Retinal Detachment

Retinal Detachment in Iran

If you’re searching for the best retinal detachment hospital in Iran, choose from our recommended list of top-rated hospitals. These hospitals offer specialized care for retinal detachment, with experienced doctors, advanced technology, and a range of treatment options to ensure the best possible outcome for your procedure. You can expect personalized attention and the highest level of care at these hospitals, which are known for their commitment to patient safety and satisfaction.

  • Noor clinic
  • Negah clinic

There is a significant difference between the cost of retinal detachment in Iran and other countries. The most important factors for its low price of it in Iran are:

  • A large number of retinal detachment clinics in Iran
  • A large number of applicants for retinal detachment in Iran

Retinal detachment cost in Iran varies depending on the cataract surgery and the hospital. The average cost of retinal detachment surgery in Iran is $2.800.

This surgery costs $10.000 in the U.S., $7.300 in Europe, $6.000 in Thailand, and $5.400 in Turkey.

One of the most important factors in choosing a good surgeon for retinal detachment in Iran is the doctor has done many retinal detachment surgeries. You can find the best doctors for retinal detachment in Iran on our website by following their experiences.

Many patients travel to Iran for retinal detachment. One of the reasons for this matter is Iranian specialists and ophthalmologists who have high surgery success rates.

  • Low cost of retinal detachment in Iran
  • Low cost of accommodation in Iran
  • Well experienced doctors
  • The high number of retinal detachments in Iran

Diagnostic and surgical centers accordance with today’s European standards is performing the highest quality operations in Iran. Another reason for retinal detachment in Iran is its lower cost compared to other countries.

Retinal detachment or tear repair is eye surgery to place a retina back into its normal position. The retina is the light-sensitive film at the back of the eye. The retina detaches when the retina peels away from the inner wall of the eye. Patients may be more likely to have retinal detachment if they are short-sighted, have had cataract surgery in the past, or have suffered a severe direct blow to the eye. Some types of retinal detachment can run in families, but these are rare. Most retinal detachments occur as a natural aging process in the eye. A detached retina is a serious and sight-threatening event, that happens when the retina becomes separated from its underlying supportive tissue.

The retina cannot function when these layers are detached. And unless the retina is reattached soon, permanent vision loss may result.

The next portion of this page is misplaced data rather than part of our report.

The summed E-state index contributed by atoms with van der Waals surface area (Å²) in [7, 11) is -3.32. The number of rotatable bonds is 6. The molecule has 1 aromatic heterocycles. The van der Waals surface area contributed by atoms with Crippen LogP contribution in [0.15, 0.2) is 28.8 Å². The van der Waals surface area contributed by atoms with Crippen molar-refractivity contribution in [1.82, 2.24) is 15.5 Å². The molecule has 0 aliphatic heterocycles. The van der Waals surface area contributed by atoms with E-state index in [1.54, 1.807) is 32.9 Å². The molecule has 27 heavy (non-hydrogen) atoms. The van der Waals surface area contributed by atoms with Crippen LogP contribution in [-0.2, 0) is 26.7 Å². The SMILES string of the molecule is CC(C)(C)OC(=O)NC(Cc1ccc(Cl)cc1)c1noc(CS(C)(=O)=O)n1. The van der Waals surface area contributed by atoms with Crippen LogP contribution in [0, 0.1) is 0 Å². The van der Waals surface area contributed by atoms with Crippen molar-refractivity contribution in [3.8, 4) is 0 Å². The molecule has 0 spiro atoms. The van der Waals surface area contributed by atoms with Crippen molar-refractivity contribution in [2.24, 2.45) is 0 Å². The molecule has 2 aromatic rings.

• Types of retinal detachment
  • Vitrectomy: The retinal tear may have been caused by the vitreous gel (jelly inside the eye) pulling on the blood vessels. In a vitrectomy operation, this gel will be removed from the eye.
  • Scleral buckle: the ophthalmologist can help seal any holes in the retina by stitching a piece of silicone rubber or sponge to the outside of the eye. The buckle will not be visible on the outside of the eye. And it will be left in that place permanently.
  • Pneumatic retinopexy: In this procedure, the surgeon injects a small bubble of gas into the vitreous body to push the detached portion of the retina onto the retinal pigment epithelium. When a retinal tear or hole hasn’t yet progressed to detachment, the eye surgeon may suggest one of the following procedures to prevent retinal detachment and preserve vision.
  • Laser surgery (photocoagulation). The surgeon directs a laser beam into the eye through the pupil. The laser makes burns around the retinal tear, creating scarring that usually “welds” the retina to underlying tissue.
  • Freezing (cryopexy). After giving a local anesthetic to numb the eye, the surgeon applies a freezing probe to the outer surface of the eye directly over the tear. The freezing causes a scar that helps secure the retina to the eyewall. Recommended For:
    •  Patients that have had cataract surgery in the past or have suffered a severe direct blow to the eye

The surgeon will take a medical history from the patient. He or she will run some tests and evaluate the patient’s eyes for more information.

Patients would be under general or local anesthesia depending on the types of surgery during the procedure. This procedure usually lasts 1 to 2 hours. Patients usually need to stay at the hospital overnight.

Patients should place their heads in a specific position so that the gas or oil bubble will lie against the part of the retina that needs support. Patients will need to hold their head in the posturing position for 45 minutes every hour during the day, for five days after the operation; it can be a challenge, but it is just as important as the operation itself. The eyesight may be different after the procedure. The surgeon will explain the kind of results patients can expect, but it may be a few weeks or months before they can tell whether their vision has improved.

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